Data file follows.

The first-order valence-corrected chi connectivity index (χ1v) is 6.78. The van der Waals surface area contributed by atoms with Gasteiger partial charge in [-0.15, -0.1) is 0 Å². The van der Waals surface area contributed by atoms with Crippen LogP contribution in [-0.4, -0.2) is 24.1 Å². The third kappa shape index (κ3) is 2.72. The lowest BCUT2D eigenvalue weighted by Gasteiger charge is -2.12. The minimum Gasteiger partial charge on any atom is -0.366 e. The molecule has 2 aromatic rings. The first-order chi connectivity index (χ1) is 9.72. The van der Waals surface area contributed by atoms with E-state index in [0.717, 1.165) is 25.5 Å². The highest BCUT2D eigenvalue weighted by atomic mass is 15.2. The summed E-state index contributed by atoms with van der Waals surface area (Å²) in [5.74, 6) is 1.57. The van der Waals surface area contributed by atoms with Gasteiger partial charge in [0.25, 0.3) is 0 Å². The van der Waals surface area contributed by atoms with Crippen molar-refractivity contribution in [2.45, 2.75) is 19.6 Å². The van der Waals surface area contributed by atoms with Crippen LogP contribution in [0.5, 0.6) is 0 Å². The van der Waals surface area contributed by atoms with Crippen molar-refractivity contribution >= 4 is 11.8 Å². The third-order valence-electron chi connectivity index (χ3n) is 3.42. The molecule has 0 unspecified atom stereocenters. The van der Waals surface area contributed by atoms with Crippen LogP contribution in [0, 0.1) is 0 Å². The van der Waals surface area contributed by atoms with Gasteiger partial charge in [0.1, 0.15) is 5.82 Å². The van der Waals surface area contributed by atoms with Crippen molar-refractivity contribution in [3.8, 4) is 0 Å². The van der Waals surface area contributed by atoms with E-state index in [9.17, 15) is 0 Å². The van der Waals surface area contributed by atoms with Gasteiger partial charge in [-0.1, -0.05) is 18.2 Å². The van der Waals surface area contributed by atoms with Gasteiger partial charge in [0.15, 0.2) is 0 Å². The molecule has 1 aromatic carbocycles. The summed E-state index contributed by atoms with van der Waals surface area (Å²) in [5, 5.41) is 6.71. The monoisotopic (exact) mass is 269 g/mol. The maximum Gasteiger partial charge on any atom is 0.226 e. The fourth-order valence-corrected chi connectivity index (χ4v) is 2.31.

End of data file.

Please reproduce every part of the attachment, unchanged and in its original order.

The first-order valence-corrected chi connectivity index (χ1v) is 6.78. The van der Waals surface area contributed by atoms with Gasteiger partial charge in [-0.15, -0.1) is 0 Å². The van der Waals surface area contributed by atoms with Crippen LogP contribution in [-0.4, -0.2) is 24.1 Å². The third kappa shape index (κ3) is 2.72. The lowest BCUT2D eigenvalue weighted by Gasteiger charge is -2.12. The minimum Gasteiger partial charge on any atom is -0.366 e. The molecule has 2 aromatic rings. The first-order chi connectivity index (χ1) is 9.72. The van der Waals surface area contributed by atoms with E-state index in [0.717, 1.165) is 25.5 Å². The highest BCUT2D eigenvalue weighted by atomic mass is 15.2. The summed E-state index contributed by atoms with van der Waals surface area (Å²) in [5.74, 6) is 1.57. The van der Waals surface area contributed by atoms with Gasteiger partial charge in [0.25, 0.3) is 0 Å². The van der Waals surface area contributed by atoms with Crippen molar-refractivity contribution in [2.45, 2.75) is 19.6 Å². The van der Waals surface area contributed by atoms with Crippen LogP contribution in [0.5, 0.6) is 0 Å². The van der Waals surface area contributed by atoms with Crippen molar-refractivity contribution >= 4 is 11.8 Å². The third-order valence-electron chi connectivity index (χ3n) is 3.42. The molecule has 0 unspecified atom stereocenters. The van der Waals surface area contributed by atoms with Crippen LogP contribution in [0, 0.1) is 0 Å². The van der Waals surface area contributed by atoms with Gasteiger partial charge in [0.1, 0.15) is 5.82 Å². The van der Waals surface area contributed by atoms with Crippen molar-refractivity contribution in [3.8, 4) is 0 Å². The van der Waals surface area contributed by atoms with E-state index in [9.17, 15) is 0 Å². The van der Waals surface area contributed by atoms with Gasteiger partial charge in [-0.1, -0.05) is 18.2 Å². The van der Waals surface area contributed by atoms with Gasteiger partial charge in [0.15, 0.2) is 0 Å². The molecule has 1 aromatic carbocycles. The summed E-state index contributed by atoms with van der Waals surface area (Å²) in [5, 5.41) is 6.71. The monoisotopic (exact) mass is 269 g/mol. The maximum Gasteiger partial charge on any atom is 0.226 e. The fourth-order valence-corrected chi connectivity index (χ4v) is 2.31.